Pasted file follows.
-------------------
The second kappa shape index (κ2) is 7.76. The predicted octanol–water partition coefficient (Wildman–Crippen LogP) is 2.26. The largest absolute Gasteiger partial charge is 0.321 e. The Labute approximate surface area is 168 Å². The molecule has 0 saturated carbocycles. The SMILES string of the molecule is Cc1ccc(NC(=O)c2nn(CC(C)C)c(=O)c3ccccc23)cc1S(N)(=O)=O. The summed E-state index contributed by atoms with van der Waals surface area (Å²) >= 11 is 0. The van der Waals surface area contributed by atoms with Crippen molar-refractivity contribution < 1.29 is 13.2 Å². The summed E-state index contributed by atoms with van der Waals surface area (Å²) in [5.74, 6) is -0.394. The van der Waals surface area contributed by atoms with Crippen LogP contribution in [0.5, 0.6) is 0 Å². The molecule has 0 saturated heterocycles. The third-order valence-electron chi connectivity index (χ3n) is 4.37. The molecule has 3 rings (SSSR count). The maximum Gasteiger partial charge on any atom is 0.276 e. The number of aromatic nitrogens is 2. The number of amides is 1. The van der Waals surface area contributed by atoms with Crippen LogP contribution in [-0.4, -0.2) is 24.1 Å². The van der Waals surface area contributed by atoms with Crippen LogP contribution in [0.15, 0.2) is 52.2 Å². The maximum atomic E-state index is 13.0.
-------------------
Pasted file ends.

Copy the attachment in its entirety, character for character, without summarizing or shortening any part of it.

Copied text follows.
The second kappa shape index (κ2) is 7.76. The predicted octanol–water partition coefficient (Wildman–Crippen LogP) is 2.26. The largest absolute Gasteiger partial charge is 0.321 e. The Labute approximate surface area is 168 Å². The molecule has 0 saturated carbocycles. The SMILES string of the molecule is Cc1ccc(NC(=O)c2nn(CC(C)C)c(=O)c3ccccc23)cc1S(N)(=O)=O. The summed E-state index contributed by atoms with van der Waals surface area (Å²) >= 11 is 0. The van der Waals surface area contributed by atoms with Crippen molar-refractivity contribution < 1.29 is 13.2 Å². The summed E-state index contributed by atoms with van der Waals surface area (Å²) in [5.74, 6) is -0.394. The van der Waals surface area contributed by atoms with Crippen LogP contribution in [0.5, 0.6) is 0 Å². The molecule has 0 saturated heterocycles. The third-order valence-electron chi connectivity index (χ3n) is 4.37. The molecule has 3 rings (SSSR count). The maximum Gasteiger partial charge on any atom is 0.276 e. The number of aromatic nitrogens is 2. The number of amides is 1. The van der Waals surface area contributed by atoms with Crippen LogP contribution in [-0.4, -0.2) is 24.1 Å². The van der Waals surface area contributed by atoms with Crippen LogP contribution in [0.15, 0.2) is 52.2 Å². The maximum atomic E-state index is 13.0.